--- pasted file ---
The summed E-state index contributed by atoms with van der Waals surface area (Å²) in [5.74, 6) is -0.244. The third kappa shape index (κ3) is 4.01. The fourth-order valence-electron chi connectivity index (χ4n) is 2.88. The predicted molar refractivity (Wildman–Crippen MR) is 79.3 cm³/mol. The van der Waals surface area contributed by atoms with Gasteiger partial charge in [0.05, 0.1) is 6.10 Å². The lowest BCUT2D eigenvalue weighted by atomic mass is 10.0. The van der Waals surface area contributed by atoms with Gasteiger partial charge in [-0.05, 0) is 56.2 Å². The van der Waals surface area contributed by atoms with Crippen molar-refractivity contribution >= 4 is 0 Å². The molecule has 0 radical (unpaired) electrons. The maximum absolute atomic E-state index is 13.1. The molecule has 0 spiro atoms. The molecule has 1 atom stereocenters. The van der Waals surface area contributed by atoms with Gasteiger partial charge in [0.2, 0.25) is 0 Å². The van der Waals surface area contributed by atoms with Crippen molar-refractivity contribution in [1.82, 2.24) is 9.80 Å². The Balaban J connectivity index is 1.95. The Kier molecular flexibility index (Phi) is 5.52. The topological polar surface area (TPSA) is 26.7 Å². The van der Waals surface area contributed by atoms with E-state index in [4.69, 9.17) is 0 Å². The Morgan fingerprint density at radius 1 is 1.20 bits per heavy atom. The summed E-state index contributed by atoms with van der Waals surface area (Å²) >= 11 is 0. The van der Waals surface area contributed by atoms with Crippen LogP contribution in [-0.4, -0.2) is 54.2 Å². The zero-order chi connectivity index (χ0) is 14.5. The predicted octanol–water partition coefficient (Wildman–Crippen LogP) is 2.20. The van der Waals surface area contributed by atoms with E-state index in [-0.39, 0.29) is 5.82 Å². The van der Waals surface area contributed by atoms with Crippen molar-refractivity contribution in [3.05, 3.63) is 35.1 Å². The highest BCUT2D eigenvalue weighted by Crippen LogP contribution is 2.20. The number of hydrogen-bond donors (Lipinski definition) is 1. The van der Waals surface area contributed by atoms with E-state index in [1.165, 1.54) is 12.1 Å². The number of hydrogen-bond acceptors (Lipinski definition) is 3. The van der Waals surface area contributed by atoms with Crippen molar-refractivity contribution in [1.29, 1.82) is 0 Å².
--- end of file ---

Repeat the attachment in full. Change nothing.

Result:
The summed E-state index contributed by atoms with van der Waals surface area (Å²) in [5.74, 6) is -0.244. The third kappa shape index (κ3) is 4.01. The fourth-order valence-electron chi connectivity index (χ4n) is 2.88. The predicted molar refractivity (Wildman–Crippen MR) is 79.3 cm³/mol. The van der Waals surface area contributed by atoms with Gasteiger partial charge in [0.05, 0.1) is 6.10 Å². The lowest BCUT2D eigenvalue weighted by atomic mass is 10.0. The van der Waals surface area contributed by atoms with Gasteiger partial charge in [-0.05, 0) is 56.2 Å². The van der Waals surface area contributed by atoms with Crippen molar-refractivity contribution >= 4 is 0 Å². The molecule has 0 radical (unpaired) electrons. The maximum absolute atomic E-state index is 13.1. The molecule has 0 spiro atoms. The molecule has 1 atom stereocenters. The van der Waals surface area contributed by atoms with Gasteiger partial charge in [0.2, 0.25) is 0 Å². The van der Waals surface area contributed by atoms with Crippen molar-refractivity contribution in [1.82, 2.24) is 9.80 Å². The Balaban J connectivity index is 1.95. The Kier molecular flexibility index (Phi) is 5.52. The topological polar surface area (TPSA) is 26.7 Å². The van der Waals surface area contributed by atoms with E-state index in [4.69, 9.17) is 0 Å². The Morgan fingerprint density at radius 1 is 1.20 bits per heavy atom. The summed E-state index contributed by atoms with van der Waals surface area (Å²) >= 11 is 0. The van der Waals surface area contributed by atoms with Crippen LogP contribution in [-0.4, -0.2) is 54.2 Å². The zero-order chi connectivity index (χ0) is 14.5. The predicted octanol–water partition coefficient (Wildman–Crippen LogP) is 2.20. The van der Waals surface area contributed by atoms with E-state index in [-0.39, 0.29) is 5.82 Å². The van der Waals surface area contributed by atoms with Crippen molar-refractivity contribution in [3.05, 3.63) is 35.1 Å². The highest BCUT2D eigenvalue weighted by Crippen LogP contribution is 2.20. The number of hydrogen-bond donors (Lipinski definition) is 1. The van der Waals surface area contributed by atoms with E-state index in [1.165, 1.54) is 12.1 Å². The number of hydrogen-bond acceptors (Lipinski definition) is 3. The van der Waals surface area contributed by atoms with Crippen molar-refractivity contribution in [1.29, 1.82) is 0 Å².